Toyota Previa

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Toyota Previa
3rd-gen Estima/Previa
Manufacturer Toyota
Also called Toyota Estima (Japan)
Toyota Tarago (Australia)
Production 1990–present
Assembly Kariya, Aichi, Japan
Predecessor Toyota Van
Successor Toyota Sienna (North America only)
Class Multi-purpose vehicle
Body style 3-door minivan
4-door minivan

The Toyota Previa, also known as the Toyota Estima (エスティマ) in Japan and the Toyota Tarago in Australia, is an MPV or multi-purpose vehicle (known as a minivan in North America) produced by Toyota Motor Corporation since 1990. The name "Previa" comes from the Italian for "preview," as Toyota saw the first Previa as a vehicle that would preview technologies used in future minivans. Along with the Toyota Sienna, Previa is the largest minivan in toyota's range, located above the Wish.

Contents

First generation (XR10, XR20; 1990–2000)

First generation
1996–2000 Toyota Tarago (TCR10R) GLi van (Australia)
Production 1990–1997 (North America)
1990–2000 (Japan)
Layout FMR layout / four-wheel drive
Platform XR10 (TCR10, TCR11, TCR20)
Engine

2.4 L 2TZ-FE I4
2.4 L 2TZ-FZE I4 supercharged
2.2 L 3C-T I4 diesel

2.2 L 3C-TE I4 diesel
Transmission

4-speed automatic

5-speed manual
Wheelbase 112.8 in (2,865 mm)
Length 1991–92 & 1995–97: 187.0 in (4,750 mm)
1993–94: 187.4 in (4,760 mm)
Width 1991–94: 70.9 in (1,801 mm)
1995–97: 70.8 in (1,798 mm)
Height 1991–94 RWD: 68.7 in (1,745 mm)
1995–97 RWD: 70.1 in (1,781 mm)
1991–94 AWD: 69.1 in (1,755 mm)
1995–2001 AWD: 70.5 in (1,791 mm)

The first generation, introduced in 1990, had only one sliding side door for the rear passengers. It featured a unique mid-engined platform, where the inline four cylinder gasoline-powered engine was installed almost flat (at a 75-degree angle), beneath the front seats. Installing the engine in this configuration allowed moderately easy access to the spark plugs, which were located underneath a panel on the upper left-side of the vehicle, after removing the front passenger seat, the carpet, and an access panel. All engine-driven accessories, such as the alternator, power steering pump, air conditioning compressor, and radiator fan, are accessible from the front hood, driven off the front of the engine by an accessory driveshaft, and is known as the Supplemental Accessory Drive System, or "SADS." This allows for even front/rear weight distribution, which benefits ride quality and handling. However, it also prevents the installation of a larger engine, while the cost could not be relayed by sharing the platform with other vehicles.Template:Citation needed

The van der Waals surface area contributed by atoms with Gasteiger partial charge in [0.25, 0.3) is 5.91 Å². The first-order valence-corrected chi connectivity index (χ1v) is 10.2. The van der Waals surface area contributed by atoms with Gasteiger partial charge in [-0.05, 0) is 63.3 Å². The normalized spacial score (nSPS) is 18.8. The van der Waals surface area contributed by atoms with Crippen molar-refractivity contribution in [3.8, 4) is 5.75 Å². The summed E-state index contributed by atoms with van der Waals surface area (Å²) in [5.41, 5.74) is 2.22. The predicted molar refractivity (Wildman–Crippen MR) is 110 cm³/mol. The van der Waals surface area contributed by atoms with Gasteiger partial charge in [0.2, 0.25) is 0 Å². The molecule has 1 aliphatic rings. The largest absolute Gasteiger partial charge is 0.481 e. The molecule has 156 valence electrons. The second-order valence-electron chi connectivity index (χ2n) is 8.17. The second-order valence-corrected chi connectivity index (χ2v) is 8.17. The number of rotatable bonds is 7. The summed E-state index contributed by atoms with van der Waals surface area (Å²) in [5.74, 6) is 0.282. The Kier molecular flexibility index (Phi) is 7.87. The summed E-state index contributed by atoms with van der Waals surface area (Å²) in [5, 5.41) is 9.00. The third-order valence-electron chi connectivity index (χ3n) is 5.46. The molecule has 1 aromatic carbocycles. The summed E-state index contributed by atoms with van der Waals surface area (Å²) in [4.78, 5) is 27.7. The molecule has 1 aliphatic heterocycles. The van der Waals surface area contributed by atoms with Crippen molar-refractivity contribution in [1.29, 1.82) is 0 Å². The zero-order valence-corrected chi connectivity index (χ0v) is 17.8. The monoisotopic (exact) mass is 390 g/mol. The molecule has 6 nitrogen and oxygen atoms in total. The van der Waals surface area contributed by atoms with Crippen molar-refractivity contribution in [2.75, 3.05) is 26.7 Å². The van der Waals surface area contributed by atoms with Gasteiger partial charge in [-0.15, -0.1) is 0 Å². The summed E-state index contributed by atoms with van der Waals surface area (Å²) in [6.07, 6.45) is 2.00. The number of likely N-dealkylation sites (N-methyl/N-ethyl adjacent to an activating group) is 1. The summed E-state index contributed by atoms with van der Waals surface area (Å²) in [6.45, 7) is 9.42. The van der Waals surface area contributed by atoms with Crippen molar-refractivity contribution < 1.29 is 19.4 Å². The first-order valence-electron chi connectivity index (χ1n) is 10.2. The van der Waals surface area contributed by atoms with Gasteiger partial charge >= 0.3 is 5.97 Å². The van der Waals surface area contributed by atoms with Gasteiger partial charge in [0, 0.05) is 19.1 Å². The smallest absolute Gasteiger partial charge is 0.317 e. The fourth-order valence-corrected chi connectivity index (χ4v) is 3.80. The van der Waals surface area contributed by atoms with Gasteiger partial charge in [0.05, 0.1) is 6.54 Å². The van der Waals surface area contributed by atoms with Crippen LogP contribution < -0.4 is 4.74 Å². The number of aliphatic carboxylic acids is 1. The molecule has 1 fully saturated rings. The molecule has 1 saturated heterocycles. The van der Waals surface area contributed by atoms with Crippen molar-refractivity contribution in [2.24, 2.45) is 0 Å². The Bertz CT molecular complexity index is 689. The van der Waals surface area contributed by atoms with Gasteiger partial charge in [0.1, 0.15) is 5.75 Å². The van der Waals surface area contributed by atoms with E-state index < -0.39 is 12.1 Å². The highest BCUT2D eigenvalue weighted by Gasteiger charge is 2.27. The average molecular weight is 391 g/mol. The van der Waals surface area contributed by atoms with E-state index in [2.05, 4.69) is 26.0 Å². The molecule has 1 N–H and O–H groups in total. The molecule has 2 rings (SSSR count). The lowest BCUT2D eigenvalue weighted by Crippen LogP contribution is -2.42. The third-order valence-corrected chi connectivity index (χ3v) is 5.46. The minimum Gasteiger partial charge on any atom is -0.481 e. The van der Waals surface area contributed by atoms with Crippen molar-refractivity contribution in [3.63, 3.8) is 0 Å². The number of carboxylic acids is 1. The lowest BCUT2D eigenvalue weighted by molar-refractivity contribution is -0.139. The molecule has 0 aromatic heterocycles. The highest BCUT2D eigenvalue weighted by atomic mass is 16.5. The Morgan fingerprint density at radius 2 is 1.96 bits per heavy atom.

The first generation Previa was 4,750 mm (187.0 in) long and 1,803 mm (71.0 in) wide. In Japan, two smaller versions, the Toyota Estima Lucida and Toyota Estima Emina, were produced, which were approximately 110 mm (4.3 in) narrower and 70 mm (2.8 in) shorter than the standard model. The reason for the difference between the smaller Emina and Lucida models is the vehicle tax system in Japan, which is based on the product of length and width of the car. The smaller variants fall in to a lower tax band. The Estima Emina and Estima Lucida were also available with a 2.2 litre diesel engine (3C-T and 3C-TE).Template:Citation needed